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# when is multiple inheritance bad?

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i have a few classes that inherit from multiple classes. one is a ogg vorbis class that inherits from a resource class that all my loaded objects derive from. the other thing it inherits from is a thread class for looping in the background. is this bad? if not, what is? [edited by - billybob on January 21, 2003 9:22:25 PM]

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There are several reasons to avoid MI, but if you do use it always try to avoid a diamond-shaped inheritance hierarcy. In your example, I would probably privately inherit from the thread class or maybe have a thread object attribute.

 Doesnt your sound library do the required threading for you anyway?

[edited by - sark on January 21, 2003 12:57:40 AM]

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nope, its openal, so it has to periodically update to queue more buffers with the music data before it runs out.

diamond shaped?

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quote:
Original post by billybob
diamond shaped?

A diamond-shaped inheritance hierarchy looks like this:

     A    / \   B   C    \ /     D

Where A is the root base class and D is at the top of the hierarchy. This can cause ambiguity problems. I dont remember the specifics, but diamond shapes are a pain in the arse and can almost always be avoided.

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the problem occurs when B and C have a function named the same thing that takes the same parameters. Incredibly nasty stuff happens (sometimes compile errors, sometimes runtime errors)...

I have yet to see a nastier-to-trace bug than one I had with diamond inheritance...

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quote:
Original post by xaxa

You need it when you have pure virtual baseclasses representing "interfaces" in C++, something which is used quite a bit in C++ OO methodology.

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oh, these are just really simple classes. CResource is the base class for anything that is loaded from a file, has a 32 bit id number, file name, type, and stuff like that. it doesn''t inherit from anything. the thread class is just a simple thread, it has like 3 public functions, doesn''t inherit from anything. so i take it this is safe

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quote:
always try to avoid a diamond-shaped inheritance hierarcy

Diamond shaped is sometimes a great solution. I used to oppose it too but then I stumbled across a problem that could be perfectly solved with it. The hierarchy looked like this:
      A     /|\    / | \   B  C  D   | /|\ |   |/ | \|   E  F  G   | / \ |    |/   \|     H     I

It was actually quite a bit more complex but I drew the simplified version.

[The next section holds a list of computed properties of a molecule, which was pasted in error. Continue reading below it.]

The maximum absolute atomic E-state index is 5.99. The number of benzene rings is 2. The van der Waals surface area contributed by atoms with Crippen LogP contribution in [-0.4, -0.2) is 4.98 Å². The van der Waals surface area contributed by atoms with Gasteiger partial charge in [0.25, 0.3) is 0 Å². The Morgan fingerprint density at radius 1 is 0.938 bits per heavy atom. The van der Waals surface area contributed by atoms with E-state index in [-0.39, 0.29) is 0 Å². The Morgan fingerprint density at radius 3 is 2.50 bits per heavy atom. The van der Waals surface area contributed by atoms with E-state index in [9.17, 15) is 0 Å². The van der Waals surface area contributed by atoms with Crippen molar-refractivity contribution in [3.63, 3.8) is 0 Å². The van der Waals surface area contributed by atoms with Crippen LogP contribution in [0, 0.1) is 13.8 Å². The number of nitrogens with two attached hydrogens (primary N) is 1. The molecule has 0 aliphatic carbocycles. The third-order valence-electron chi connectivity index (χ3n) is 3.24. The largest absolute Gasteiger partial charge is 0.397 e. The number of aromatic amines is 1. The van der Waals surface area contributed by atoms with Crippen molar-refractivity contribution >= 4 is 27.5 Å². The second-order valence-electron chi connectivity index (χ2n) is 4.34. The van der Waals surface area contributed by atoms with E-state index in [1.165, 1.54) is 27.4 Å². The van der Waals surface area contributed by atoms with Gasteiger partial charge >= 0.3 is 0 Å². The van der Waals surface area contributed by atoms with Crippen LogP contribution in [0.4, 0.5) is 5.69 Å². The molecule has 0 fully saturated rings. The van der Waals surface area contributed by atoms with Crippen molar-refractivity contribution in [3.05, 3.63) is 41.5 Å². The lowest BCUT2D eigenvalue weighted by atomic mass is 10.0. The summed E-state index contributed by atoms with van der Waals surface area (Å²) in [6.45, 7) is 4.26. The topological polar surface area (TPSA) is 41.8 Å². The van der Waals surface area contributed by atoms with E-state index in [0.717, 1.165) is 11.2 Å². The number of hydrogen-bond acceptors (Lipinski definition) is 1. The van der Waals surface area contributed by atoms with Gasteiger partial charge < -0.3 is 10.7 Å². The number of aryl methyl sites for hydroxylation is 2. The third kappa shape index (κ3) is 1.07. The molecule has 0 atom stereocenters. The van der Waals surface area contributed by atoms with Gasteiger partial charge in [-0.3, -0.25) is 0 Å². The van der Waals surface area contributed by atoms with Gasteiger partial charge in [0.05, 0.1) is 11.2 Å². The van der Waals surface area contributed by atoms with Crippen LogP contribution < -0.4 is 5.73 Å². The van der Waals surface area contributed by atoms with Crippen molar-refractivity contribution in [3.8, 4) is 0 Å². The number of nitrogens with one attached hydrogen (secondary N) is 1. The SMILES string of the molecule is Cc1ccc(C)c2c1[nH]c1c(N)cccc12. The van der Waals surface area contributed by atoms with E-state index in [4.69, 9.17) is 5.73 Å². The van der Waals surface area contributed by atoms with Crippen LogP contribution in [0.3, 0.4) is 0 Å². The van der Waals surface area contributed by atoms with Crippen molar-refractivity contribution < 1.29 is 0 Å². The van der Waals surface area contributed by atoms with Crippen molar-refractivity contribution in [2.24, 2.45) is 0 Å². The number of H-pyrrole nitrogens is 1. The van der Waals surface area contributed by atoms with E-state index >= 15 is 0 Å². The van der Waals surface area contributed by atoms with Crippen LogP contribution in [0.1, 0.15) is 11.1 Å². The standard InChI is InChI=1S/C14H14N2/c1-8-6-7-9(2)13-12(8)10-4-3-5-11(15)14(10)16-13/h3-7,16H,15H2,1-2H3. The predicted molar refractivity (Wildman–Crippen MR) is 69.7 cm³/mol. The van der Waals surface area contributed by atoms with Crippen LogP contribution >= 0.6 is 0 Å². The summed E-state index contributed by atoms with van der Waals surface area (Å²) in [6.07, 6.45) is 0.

The only other solution I came up for the problem I had was to use the bridge pattern. But bridge was hugely more bloated and didn''t add any benefits, so why would I fanatically oppose weird looking multiple inheritance if it happens to be the most suitable solution?-)

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quote:
Original post by billybob

When is inheritance bad? Inheritance is a mechanism for sharing commonality across multiple classes. In static languages like C++, it is also a means of allowing the compiler to verify the IS-A relationship at compile-time, so that inheritance means two things in C++: it is a code-sharing (mix-in) mechanism, and it is a means of re-introducing some limited amount of polymorphism into a language which enforces non-polymorphism as the default. Problems occur when these two concerns get confused. For example, people inherit a base class in order to mix-in some common code, and then find they have a meaningless "IS-A" relationship. Often, it is better to attempt aggregation / delegation before resorting to inheritance, although C++ does not do delegation well either. See: C++ Support for Delegation. However, although delegation can involve a lot of code replication, it does avoid the confused semantics of inheritance, which is potentially a bigger problem.

Multiple inheritance introduces yet another problem. Adding to the confusion of inheritance serving two concerns, in C++ classes also serve a dual role: they are both the building block of the object system and a namespace for resolving the meaning of symbols. When multiply-inheriting two classes, the symbol-tables clash together. With no means of determining precedence, this potentially creates naming conflicts. Further code replication is then required to disambiguate the conflicts. Nice, huh?
quote:

i have a few classes that inherit from multiple classes. one is a ogg vorbis class that inherits from a resource class that all my loaded objects derive from. the other thing it inherits from is a thread class for looping in the background. is this bad?

The odds say "yes", but your description is insufficient to tell for sure.

[edited by - SabreMan on January 22, 2003 9:10:06 AM]

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